Dr. Myung-Hoon Kim, chemistry professor at Georgia Perimeter College Dunwoody, instructs Nancy Kim during a titration experiment on June 28.

In the midst of ongoing economic strife, enrollment at Georgia Perimeter College continues to grow. In Dunwoody, host of the college’s largest student body, that means both an economic and a cultural boost.

GPC Dunwoody currently employs 426 people. With registration still open for the summer semester’s second half, 4,695 students are currently enrolled at the Dunwoody Campus.

The college as a whole has seen a record summer enrollment of 16,900 students this year. Margaret Ehrlich, Dean of Academics for Georgia Perimeter College’s Dunwoody Campus, believes the surge in enrollment has been fueled by students hoping to make the most of HOPE Scholarship funds before sweeping cuts to the program take effect in the fall.

“We feel like a lot of our increase in enrollment for the summer,” she says, “are students who are capitalizing on their HOPE for the summer and trying to get more hours in while it’s still preserved at last year’s rate.”

Lab partners Sarah Kates, left, and Nancy Kim conduct chemical reactions during class. Sarah transferred from Savannah College of Art and Design, and now plans to work in marine biology.

Although cuts to HOPE benefits may be bad news for Georgia students, they could mean more revenue for Dunwoody businesses, as more students turn to GPC as an inexpensive means to complete core classes and electives while pursuing four-year degrees at more expensive Georgia universities.

“If you are using your HOPE funds to go to [the University of Georgia], you’re going to use up a lot of your HOPE funds because we’re cheaper. They’re probably three or four times our cost,” says Ehrlich. “There are plenty of parents out there who… might encourage students to go to GPC their first year because then their use of the HOPE funds are less.”

According to the most recent annual Georgia Perimeter College Impact Report, GPC’s Dunwoody Campus has generated an estimated economic impact of $46,712,578 in salaries, services and consumption by students and employees in 2010 out of nearly a half billion dollars generated in the metro area by the college as a whole.

GPC’s economic impact on the city of Dunwoody goes beyond dollars and cents, though.

The Dental Hygiene Department headquartered in the Dunwoody Campus offers a variety of services to the public, ranging from routine cleaning to dental x-rays, at discounted rates. For those with an interest in astronomy, the campus has a fully functioning observatory open to the public every second Saturday of the month, or by appointment, free of charge. The campus hosts cultural events such as the recent Jazz on the Lawn festival as well as student theater performances staged throughout the year.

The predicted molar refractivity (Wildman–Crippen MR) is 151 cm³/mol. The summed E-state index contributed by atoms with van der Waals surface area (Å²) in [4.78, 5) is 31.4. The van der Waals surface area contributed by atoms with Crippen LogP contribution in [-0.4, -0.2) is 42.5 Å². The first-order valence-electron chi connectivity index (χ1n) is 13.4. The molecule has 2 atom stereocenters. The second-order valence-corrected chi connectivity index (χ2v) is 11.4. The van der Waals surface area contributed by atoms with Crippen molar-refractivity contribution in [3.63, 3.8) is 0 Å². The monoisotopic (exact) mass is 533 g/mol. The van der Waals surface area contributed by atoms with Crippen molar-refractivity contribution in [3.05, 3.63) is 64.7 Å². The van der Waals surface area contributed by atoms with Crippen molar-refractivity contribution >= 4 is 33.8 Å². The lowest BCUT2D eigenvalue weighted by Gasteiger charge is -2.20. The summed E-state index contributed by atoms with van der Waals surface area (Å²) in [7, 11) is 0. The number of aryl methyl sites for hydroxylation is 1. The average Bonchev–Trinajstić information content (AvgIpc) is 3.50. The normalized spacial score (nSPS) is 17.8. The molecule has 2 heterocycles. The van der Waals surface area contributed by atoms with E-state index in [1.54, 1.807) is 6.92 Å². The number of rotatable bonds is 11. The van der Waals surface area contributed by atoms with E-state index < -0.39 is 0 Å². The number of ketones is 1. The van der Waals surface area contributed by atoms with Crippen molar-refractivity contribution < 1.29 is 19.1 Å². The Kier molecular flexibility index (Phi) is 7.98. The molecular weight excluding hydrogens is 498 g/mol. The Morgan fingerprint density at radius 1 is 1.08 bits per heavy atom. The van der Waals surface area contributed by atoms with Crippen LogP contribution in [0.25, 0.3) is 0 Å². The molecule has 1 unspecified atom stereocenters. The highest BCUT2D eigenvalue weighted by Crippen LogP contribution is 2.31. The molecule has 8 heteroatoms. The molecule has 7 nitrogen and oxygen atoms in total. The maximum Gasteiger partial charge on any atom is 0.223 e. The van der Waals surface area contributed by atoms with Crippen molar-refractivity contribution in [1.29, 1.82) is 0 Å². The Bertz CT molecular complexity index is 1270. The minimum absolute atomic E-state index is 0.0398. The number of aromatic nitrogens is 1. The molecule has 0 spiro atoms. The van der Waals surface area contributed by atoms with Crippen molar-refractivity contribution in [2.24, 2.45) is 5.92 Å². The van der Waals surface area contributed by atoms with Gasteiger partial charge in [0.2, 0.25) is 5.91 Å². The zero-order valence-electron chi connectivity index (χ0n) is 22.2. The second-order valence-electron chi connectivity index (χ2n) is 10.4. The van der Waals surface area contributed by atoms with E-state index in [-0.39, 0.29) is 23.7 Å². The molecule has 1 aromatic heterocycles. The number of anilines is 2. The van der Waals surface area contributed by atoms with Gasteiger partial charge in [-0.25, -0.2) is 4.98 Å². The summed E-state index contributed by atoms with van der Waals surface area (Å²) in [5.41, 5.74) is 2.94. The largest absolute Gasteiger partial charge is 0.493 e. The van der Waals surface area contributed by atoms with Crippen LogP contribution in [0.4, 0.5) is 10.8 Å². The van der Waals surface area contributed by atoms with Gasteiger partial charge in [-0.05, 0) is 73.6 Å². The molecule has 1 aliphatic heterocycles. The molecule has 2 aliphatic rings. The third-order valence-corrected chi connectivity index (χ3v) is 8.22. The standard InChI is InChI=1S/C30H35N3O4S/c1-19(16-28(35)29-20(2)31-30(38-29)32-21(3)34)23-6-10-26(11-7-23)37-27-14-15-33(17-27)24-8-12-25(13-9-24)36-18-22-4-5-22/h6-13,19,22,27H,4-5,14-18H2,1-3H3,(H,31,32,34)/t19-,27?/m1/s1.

“We’re trying to open our doors and let the community know that they are welcome,” says Norvell Jackson, Dean of student Services for the Dunwoody Campus.

Outside the campus, GPC students and faculty also work to support the community. Last year, students, faculty and even GPC President Anthony Tricoli participated in the school’s Clean up Dunwoody event, where volunteers picked up litter throughout the community. Jackson says another such event is being planned for this year, though no date has been set.

Throughout the spring, GPC students have also done volunteer work with senior citizens at Waterford Gardens, an assisted living facility on North Shallowford Road and participated with local national entities to promote recycling as part of an Earth Day event.

For some Dunwoody residents, though, GPC’s most visible impact on the community is the bottleneck that can slow traffic to a crawl on Tilly Mill Road when students flood in and out of the campus parking lots, especially during the first weeks of classes.

“There is a two week period at the beginning of each fall and spring that [traffic] seems to really be crazy,” Ehrlich admits.

The college, however, has adjusted class schedules and worked with the city to find ways to minimize congestion around the campus. These adjustments, says Ehrlich, coupled with heightened efforts by the school’s public safety department to keep vehicles moving on campus have greatly relieved traffic problems.

“The backup that you saw on Tilly Mill is not happening anymore. [Public safety] has done a tremendous job getting students off of the road and onto the campus,” says Ehrlich. “We’ve had a lot less complaints.”

The community and the college are committed to working together to address ongoing issues like traffic and sustainability, through Town and Gown Committee Meetings held quarterly in the community.

This spirit of cooperation is important, as Ehrlich expects GPC’s prominence as a crossroads for Georgia students with a variety of educational aspirations will continue to grow in the coming years.

“GPC is beginning to be like Hartsfield Jackson [International Airport is to air travel],” she says. “If you go to college anywhere in the state of Georgia, some time, sooner or later, you pass through Georgia Perimeter College.”

Click to read a Q and A with GPC President Tricoli